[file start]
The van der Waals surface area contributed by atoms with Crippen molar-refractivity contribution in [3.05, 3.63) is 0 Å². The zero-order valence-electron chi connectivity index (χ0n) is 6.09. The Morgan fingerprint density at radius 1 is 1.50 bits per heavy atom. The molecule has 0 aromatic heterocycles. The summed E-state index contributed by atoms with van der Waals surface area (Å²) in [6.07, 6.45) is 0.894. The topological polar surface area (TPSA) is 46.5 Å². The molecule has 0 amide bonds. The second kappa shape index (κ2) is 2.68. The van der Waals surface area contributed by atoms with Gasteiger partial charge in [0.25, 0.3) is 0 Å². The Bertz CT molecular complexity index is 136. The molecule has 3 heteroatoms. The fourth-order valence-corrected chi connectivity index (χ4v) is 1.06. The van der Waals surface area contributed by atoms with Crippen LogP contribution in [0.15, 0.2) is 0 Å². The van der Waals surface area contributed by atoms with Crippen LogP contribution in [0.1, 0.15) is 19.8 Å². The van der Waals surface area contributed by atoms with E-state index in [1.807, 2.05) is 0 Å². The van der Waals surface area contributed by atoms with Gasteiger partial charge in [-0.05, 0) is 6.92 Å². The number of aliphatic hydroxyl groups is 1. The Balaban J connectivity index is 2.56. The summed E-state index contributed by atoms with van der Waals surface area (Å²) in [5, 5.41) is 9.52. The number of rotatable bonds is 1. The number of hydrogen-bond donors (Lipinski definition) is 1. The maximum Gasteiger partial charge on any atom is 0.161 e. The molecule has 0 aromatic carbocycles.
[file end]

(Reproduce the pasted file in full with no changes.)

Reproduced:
The van der Waals surface area contributed by atoms with Crippen molar-refractivity contribution in [3.05, 3.63) is 0 Å². The zero-order valence-electron chi connectivity index (χ0n) is 6.09. The Morgan fingerprint density at radius 1 is 1.50 bits per heavy atom. The molecule has 0 aromatic heterocycles. The summed E-state index contributed by atoms with van der Waals surface area (Å²) in [6.07, 6.45) is 0.894. The topological polar surface area (TPSA) is 46.5 Å². The molecule has 0 amide bonds. The second kappa shape index (κ2) is 2.68. The van der Waals surface area contributed by atoms with Gasteiger partial charge in [0.25, 0.3) is 0 Å². The Bertz CT molecular complexity index is 136. The molecule has 3 heteroatoms. The fourth-order valence-corrected chi connectivity index (χ4v) is 1.06. The van der Waals surface area contributed by atoms with Crippen LogP contribution in [0.15, 0.2) is 0 Å². The van der Waals surface area contributed by atoms with Crippen LogP contribution in [0.1, 0.15) is 19.8 Å². The van der Waals surface area contributed by atoms with E-state index in [1.807, 2.05) is 0 Å². The van der Waals surface area contributed by atoms with Gasteiger partial charge in [-0.05, 0) is 6.92 Å². The number of aliphatic hydroxyl groups is 1. The Balaban J connectivity index is 2.56. The summed E-state index contributed by atoms with van der Waals surface area (Å²) in [5, 5.41) is 9.52. The number of rotatable bonds is 1. The number of hydrogen-bond donors (Lipinski definition) is 1. The maximum Gasteiger partial charge on any atom is 0.161 e. The molecule has 0 aromatic carbocycles.